“After In the cut, I wanted to take time for myself. Given the film’s box office results, it wasn’t very complicated. The whole world wasn’t pounding on my door begging me to take my camera back! (Laughter) I wanted to see my daughter grow up, to be by her side during her adolescence. I took the opportunity to reflect on my practice of cinema, to see a lot of old films. I became obsessed with A death row inmate escaped, from Bresson. I shot a short film as a family, The Water Diary (segment of the collective film 8), which was an important step. It made me want to go back to simplicity. I started looking into Keats and his romance with Fanny Brawne. One day, François Ivernel, from Pathé, who had been a producer on In the cut, went for tea. I didn’t want to pitch anything to him. I didn’t particularly want to fight for this film. It’s as if I hope that the desire comes from others rather than from me. Then he asked me what I was working on and I got fired up. I had to be convincing: BrightStar was born that day.”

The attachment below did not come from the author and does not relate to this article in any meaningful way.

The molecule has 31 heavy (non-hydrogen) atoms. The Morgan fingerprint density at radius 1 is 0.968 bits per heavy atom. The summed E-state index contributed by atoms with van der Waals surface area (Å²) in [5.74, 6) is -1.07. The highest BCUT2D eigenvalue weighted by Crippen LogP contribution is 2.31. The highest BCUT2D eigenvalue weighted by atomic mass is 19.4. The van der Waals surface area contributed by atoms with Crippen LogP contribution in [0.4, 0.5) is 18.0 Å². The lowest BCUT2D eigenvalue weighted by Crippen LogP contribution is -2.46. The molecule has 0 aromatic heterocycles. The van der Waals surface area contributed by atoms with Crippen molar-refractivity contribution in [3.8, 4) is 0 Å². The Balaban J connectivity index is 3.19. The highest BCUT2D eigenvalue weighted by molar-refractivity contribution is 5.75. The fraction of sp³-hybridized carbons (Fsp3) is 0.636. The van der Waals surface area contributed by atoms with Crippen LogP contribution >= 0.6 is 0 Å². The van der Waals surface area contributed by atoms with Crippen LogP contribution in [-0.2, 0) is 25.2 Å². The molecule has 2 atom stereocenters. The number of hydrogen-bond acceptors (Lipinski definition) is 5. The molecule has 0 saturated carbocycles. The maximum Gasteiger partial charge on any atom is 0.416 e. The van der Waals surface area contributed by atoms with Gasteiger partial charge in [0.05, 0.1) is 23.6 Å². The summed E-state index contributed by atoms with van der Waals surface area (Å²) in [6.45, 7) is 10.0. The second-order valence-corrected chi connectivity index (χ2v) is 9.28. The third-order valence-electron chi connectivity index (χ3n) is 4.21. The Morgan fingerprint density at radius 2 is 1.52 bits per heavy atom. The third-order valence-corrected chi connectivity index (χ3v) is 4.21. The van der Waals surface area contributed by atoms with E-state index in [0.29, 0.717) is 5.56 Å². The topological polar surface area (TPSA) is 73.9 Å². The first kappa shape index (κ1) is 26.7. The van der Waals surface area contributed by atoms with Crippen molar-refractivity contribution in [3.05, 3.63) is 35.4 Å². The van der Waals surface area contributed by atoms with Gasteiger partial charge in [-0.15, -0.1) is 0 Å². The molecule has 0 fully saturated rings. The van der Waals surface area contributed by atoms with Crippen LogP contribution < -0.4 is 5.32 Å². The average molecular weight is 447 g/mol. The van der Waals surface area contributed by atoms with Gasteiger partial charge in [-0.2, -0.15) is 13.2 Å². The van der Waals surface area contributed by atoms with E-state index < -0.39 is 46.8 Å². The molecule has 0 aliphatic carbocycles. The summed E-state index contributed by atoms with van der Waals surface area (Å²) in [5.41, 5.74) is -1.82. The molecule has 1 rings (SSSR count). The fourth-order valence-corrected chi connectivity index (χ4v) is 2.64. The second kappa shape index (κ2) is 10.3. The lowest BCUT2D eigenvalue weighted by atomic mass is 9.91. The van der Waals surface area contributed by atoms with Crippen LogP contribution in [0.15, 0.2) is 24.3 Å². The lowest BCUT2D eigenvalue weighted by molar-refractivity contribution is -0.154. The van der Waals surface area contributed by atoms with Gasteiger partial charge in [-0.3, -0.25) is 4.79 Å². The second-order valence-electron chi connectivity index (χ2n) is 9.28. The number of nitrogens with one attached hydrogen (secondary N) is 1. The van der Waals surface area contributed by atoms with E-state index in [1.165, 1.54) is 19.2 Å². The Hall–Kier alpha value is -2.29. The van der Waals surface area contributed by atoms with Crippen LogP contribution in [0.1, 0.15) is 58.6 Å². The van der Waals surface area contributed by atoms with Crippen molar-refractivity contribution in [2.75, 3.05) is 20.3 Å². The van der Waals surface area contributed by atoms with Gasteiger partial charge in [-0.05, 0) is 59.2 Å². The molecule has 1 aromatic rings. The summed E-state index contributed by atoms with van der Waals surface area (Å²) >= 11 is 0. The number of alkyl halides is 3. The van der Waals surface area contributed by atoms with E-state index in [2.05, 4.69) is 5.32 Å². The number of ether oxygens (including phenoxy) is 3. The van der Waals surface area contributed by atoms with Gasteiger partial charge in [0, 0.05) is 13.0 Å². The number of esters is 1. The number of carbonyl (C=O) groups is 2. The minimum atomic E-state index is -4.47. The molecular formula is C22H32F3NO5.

Top of the Lake (2013)

While auteur cinema seems more and more sclerotic, complicated to finance, Jane Campion plunges into the deep end of the TV series and comes out with one of her masterpieces. A detective story pantheist, with friend Holly Hunter as a feminist guru, alter ego with long white hair.

“In the middle of the 2000s, I discovered Deadwood. I was in a state of shock: “Ah, does it look like that on TV today?” (Laughter). It really opened new horizons. The success of Millennium also appealed to me. That such a powerfully feminist story could have such a global impact was unprecedented. It made me want to return to the detective genre, but in a less “abstract” way than at the time ofIn the cut. I had in mind the image of a young girl who disappears into a lake… When we met the people in charge of BBC 2, they said to us: “Above all, let go. Be as extreme as you wish.” Or the opposite of what movie producers say, who ask you all the time: “Do you think people will like it?” I favored a format of six one-hour episodes, because in 12 or 13 episode seasons, there is always a soft underbelly, a moment when you realize that the writers are saving money ammunition for the end. Some say to top of the lake that it’s a “series”, others that it’s a “mini-series”… It doesn’t matter. I see it as a novel. A filmed novel. This is the new frontier.”

Leave a Reply